GNAAS opens its first Cumbrian fundraising office


A LIFE-SAVING charity has opened its first fundraising office in Cumbria today (May 11). The Great North Air Ambulance Service (GNAAS) has operated the Pride of Cumbria air ambulance from its base at Langwathby since 2004, but this is the first time it has had a staffed office in the county. The charity officially opened its Penrith town centre premises with a ribbon-cutting. GNAAS staff and local volunteers who have come forward to help with the day-to-day running of the office celebrated their new base, which will serve as a hub for the charity’s community fundraising effort. Stacy Hucker, GNAAS’ public liaison manager in Cumbria, said: “The Pride of Cumbria costs up to £2m a year to run and we rely on donations from the public to survive.

A LIFE-SAVING charity has opened its first fundraising office in Cumbria today (May 11).

The Great North Air Ambulance Service (GNAAS) has operated the Pride of Cumbria air ambulance from its base at Langwathby since 2004, but this is the first time it has had a staffed office in the county.

The charity officially opened its Penrith town centre premises with a ribbon-cutting.

GNAAS staff and local volunteers who have come forward to help with the day-to-day running of the office celebrated their new base, which will serve as a hub for the charity’s community fundraising effort.

Stacy Hucker, GNAAS’ public liaison manager in Cumbria, said: “The Pride of Cumbria costs up to £2m a year to run and we rely on donations from the public to survive. This small fundraising base in the heart of the area we serve will allow us to work towards safeguarding the future of the air ambulance.”

Local businesses helped to refurbish the Sandgate office after an appeal by GNAAS.

Mrs Hucker said: “We want to thank Penrith-based businesses Dream Doors, Arches Carpets, AST signs, Co-operative and Morrisons, as well as Carlisle-based businesses Monitor Systems, Tesco and Asda, who have all offered materials or labour free of charge.”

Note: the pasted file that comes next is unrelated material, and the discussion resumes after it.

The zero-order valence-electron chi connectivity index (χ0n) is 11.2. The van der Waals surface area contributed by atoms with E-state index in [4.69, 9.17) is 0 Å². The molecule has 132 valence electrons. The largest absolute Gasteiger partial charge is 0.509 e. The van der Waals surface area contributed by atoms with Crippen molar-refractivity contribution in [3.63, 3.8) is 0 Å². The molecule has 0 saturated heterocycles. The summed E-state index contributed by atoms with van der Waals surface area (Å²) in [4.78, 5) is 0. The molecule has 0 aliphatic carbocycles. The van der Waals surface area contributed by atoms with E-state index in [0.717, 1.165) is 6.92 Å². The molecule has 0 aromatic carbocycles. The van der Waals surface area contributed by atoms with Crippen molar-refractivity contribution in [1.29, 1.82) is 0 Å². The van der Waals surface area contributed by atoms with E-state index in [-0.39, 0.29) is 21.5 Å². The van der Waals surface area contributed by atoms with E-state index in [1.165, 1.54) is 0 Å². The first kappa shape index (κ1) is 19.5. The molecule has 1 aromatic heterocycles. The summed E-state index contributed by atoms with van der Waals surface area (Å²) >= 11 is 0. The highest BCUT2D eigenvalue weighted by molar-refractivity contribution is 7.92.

Following an earlier appeal, around a dozen volunteers signed up to help staff the office, but the charity is still looking for more to come forward. Duties will include general administration work, greeting visitors and selling merchandise.

Mrs Hucker said: “Thanks to all those who have come forward so far, we didn’t think we would get such a response. There is still a lot of work to be done though, so the more the merrier.”

One of the volunteers who will be working from the office is retired joiner and lecturer Rod Bell, who was airlifted in 2009 after suffering a heart attack.

The 70-year-old from Carlisle said: “The air ambulance did a great job with me and ever since then I’ve been helping in any way I can.

“It’s been quite difficult with the charity based mainly in the North-East but now they have this Cumbrian office it’s much easier for us to get involved. I’ll be here most Thursdays, all day, doing my bit.”

The office is located opposite the bus station at Sandgate House, 33 Sandgate, Penrith, CA11 7TJ.

For more information on GNAAS, visit gnaas.com or call 01768-899150.

Picture shows, back row (left-right): Volunteer Kathleen Brierley, GNAAS mascot Miles the Bear (worn by volunteer Adrian Sweeney), GNAAS’ director of charity services Deborah Lewis-Bynoe, GNAAS’ public liaison manager for Cumbria Stacy Hucker, GNAAS’ head of fundraising Mandy Drake, GNAAS’ assistant public liaison officer for Cumbria Heather Stamper, volunteer Rod Bell. Front row (left-right): Volunteers Bruce Evans, Thelma Miles, Joyce Beattie, Ruth Griffiths, Oliver Jones. 

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